Talk about an odious task for a television programmer: What to air opposite the Super Bowl? Most channels choose to go with reruns, a low-cost method of filling four hours when virtually the entire nation is watching a football game elsewhere.
ABC (DIS) will offer two hours each of old America’s Funniest Home Videos and Shark Tank; CBS (CBS) will air reruns of The Good Wife, The Mentalist, and NCIS; AMC will have The Walking Dead. Sometimes a movie is in order. NBC has selected Little Fockers, the 2010 Ben Stiller-Robert DeNiro comedy. HBO (TWX) is moving its Sunday night episodes of Girls and Looking ahead to Saturday and reairing those episodes during the Super Bowl.
“You treat it like it’s the Fourth of July and Thanksgiving and Christmas,” says Brad Adgate, senior vice president of research at Horizon Media, referring to networks vying against the Super Bowl’s audience of 110-million-plus. “Grab what (viewers) you can, and you have low expectations. And you aren’t paying anything in production costs.”
Of course, there are also the networks that forge ahead with their regular schedules, the “Peyton Who?” strategy. PBS will air new episodes of Downton Abbey and Sherlock. Showtime reversed its initial decision to go with reruns and instead will air three new installments of Shameless, Episodes, and House of Lies. The network’s executives concluded that most of their subscribers who will watch the game have DVRs and prefer the continuity of keeping the regular schedule intact.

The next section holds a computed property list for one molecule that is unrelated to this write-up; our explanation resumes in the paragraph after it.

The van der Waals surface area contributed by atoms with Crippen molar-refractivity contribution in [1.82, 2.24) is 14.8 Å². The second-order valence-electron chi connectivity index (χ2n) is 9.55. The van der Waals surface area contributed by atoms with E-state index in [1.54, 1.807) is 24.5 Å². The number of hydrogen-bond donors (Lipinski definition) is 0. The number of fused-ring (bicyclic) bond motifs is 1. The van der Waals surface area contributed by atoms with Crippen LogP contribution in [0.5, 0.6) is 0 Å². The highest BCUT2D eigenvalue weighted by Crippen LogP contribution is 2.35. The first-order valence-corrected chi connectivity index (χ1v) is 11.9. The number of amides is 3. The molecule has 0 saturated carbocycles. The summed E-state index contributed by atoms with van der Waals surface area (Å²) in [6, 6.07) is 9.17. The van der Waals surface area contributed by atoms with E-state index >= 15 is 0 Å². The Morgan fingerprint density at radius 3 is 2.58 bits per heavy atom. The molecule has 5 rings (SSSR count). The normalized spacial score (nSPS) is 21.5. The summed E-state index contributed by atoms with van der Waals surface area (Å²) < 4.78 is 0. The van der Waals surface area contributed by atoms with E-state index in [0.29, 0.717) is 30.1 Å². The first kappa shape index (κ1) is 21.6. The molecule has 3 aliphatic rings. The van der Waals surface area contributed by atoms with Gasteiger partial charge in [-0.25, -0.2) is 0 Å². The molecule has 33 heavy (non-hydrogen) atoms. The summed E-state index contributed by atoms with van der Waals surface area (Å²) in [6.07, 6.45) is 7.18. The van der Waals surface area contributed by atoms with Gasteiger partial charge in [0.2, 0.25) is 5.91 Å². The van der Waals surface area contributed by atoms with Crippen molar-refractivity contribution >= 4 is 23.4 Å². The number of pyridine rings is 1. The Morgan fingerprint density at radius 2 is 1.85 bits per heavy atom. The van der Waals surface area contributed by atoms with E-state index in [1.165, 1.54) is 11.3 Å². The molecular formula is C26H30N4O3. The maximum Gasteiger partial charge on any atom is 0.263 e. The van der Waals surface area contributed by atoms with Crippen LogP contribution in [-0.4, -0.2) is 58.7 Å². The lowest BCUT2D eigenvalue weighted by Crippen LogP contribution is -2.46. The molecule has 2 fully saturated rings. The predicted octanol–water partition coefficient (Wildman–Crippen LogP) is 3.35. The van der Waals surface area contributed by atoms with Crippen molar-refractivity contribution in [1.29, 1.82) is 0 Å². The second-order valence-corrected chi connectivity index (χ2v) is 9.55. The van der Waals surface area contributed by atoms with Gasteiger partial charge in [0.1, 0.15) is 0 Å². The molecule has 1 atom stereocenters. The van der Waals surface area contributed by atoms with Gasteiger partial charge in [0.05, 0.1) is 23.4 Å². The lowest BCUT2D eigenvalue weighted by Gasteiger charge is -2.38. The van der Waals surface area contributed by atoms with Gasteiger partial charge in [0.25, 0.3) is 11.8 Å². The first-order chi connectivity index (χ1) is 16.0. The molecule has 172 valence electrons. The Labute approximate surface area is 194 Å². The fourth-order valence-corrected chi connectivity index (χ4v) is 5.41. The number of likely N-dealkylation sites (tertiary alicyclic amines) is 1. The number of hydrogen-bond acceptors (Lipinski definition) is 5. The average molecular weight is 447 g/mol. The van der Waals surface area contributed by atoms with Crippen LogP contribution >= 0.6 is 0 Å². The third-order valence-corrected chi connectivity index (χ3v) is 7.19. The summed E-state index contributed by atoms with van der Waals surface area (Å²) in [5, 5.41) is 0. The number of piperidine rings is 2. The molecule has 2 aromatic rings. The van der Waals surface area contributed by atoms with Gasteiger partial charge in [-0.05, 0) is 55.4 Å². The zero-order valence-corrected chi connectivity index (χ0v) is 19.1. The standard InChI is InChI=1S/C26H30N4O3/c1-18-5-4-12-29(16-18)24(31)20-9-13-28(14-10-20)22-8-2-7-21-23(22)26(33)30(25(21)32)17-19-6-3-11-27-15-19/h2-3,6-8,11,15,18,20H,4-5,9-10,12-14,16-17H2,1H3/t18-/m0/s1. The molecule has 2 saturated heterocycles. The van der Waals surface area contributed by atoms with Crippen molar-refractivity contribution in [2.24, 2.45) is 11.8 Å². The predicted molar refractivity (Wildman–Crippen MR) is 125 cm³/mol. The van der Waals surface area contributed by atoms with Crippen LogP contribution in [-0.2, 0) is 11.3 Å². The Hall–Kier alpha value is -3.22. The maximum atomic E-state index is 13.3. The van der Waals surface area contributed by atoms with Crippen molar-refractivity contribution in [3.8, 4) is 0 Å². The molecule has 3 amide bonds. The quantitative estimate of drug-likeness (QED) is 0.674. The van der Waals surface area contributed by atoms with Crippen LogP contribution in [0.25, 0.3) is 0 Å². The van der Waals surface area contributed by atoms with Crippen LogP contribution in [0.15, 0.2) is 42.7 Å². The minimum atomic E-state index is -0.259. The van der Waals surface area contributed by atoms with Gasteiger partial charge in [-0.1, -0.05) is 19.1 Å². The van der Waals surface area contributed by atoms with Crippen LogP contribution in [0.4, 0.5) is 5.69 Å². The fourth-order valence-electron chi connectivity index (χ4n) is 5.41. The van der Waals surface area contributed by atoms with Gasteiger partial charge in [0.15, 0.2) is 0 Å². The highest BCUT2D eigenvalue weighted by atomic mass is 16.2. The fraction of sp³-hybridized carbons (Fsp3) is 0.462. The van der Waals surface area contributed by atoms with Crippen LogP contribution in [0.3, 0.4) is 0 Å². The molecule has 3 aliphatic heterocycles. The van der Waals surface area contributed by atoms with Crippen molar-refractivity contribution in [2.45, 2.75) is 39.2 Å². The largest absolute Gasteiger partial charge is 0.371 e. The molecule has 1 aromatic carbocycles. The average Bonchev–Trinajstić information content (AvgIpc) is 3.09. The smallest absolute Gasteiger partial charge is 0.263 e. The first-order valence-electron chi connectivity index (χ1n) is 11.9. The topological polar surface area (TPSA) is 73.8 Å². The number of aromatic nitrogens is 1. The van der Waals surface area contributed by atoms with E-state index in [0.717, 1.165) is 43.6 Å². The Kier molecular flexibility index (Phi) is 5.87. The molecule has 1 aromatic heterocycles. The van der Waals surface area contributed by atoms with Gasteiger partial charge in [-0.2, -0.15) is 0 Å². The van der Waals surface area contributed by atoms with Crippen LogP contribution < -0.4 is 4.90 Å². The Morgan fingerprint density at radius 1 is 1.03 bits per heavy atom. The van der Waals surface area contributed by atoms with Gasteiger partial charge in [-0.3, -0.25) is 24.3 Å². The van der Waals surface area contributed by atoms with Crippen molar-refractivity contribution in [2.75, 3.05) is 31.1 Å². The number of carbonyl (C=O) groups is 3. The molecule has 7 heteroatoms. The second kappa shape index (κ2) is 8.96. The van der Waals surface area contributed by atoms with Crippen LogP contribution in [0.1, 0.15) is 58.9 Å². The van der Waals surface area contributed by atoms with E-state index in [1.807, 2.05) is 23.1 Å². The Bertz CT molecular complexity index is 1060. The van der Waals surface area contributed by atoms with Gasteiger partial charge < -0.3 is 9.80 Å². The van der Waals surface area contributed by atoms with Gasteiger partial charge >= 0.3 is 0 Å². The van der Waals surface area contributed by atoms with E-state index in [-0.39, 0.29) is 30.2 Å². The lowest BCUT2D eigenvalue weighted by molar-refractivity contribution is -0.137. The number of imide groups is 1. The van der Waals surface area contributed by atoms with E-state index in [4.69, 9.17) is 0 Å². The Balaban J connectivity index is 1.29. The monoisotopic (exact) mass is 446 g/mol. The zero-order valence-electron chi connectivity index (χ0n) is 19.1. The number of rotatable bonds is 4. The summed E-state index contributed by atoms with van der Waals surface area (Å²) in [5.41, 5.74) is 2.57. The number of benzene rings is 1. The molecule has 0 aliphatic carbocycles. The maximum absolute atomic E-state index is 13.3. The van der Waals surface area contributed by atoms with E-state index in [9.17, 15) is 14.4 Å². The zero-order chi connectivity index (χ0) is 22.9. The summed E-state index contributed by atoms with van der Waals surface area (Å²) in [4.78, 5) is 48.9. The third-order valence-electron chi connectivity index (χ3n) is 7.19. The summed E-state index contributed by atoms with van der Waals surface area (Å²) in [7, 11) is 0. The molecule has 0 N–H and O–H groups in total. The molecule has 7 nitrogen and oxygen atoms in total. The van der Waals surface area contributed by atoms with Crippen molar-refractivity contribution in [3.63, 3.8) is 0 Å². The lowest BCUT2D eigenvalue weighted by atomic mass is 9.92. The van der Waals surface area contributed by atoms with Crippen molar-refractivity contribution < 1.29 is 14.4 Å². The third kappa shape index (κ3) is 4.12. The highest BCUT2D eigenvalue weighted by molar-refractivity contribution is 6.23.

The Super Bowl remains a unique event in American television: The last four games are the four most-watched TV programs in U.S. history, according to Horizon Media, pushing the final M*A*S*H episode to No. 5. The Super Bowl is also the highest-rated telecast across all age groups, down to a ratings category that begins with 2-year-olds. As a result, a 30-second ad, at just over $4 million, costs roughly three times more than on the Academy Awards broadcast.
Still, it’s worth remembering that a year ago, nearly one-third of U.S. homes tuned in to watch something other than Baltimore-San Francisco on CBS. That’s one reason—along with the ubiquitous DVR—a network such as PBS or Showtime is comfortable enough to release new episodes during the game.
Animal Planet is celebrating its 10th year of counterprogramming, with two hours of its Puppy Bowl franchise. The puppy frolicking has given way, naturally, to kittens, with The Hallmark Channel (CRWN) airing a three-hour Kitten Bowl this Sunday, with as many as 70 cats navigating an obstacle course.
National Geographic’s Nat Geo Wild responded to the cats and dogs on Wednesday with its plans for Fish Bowl I, four hours of a goldfish swimming in its bowl. “We feel that we should own this space,” the network said in a satiric press conference video. ”If it’s a bowl that the people want, that’s exactly what we’re going to give them in the truest sense of the word. Because it’s a bowl. With a fish.”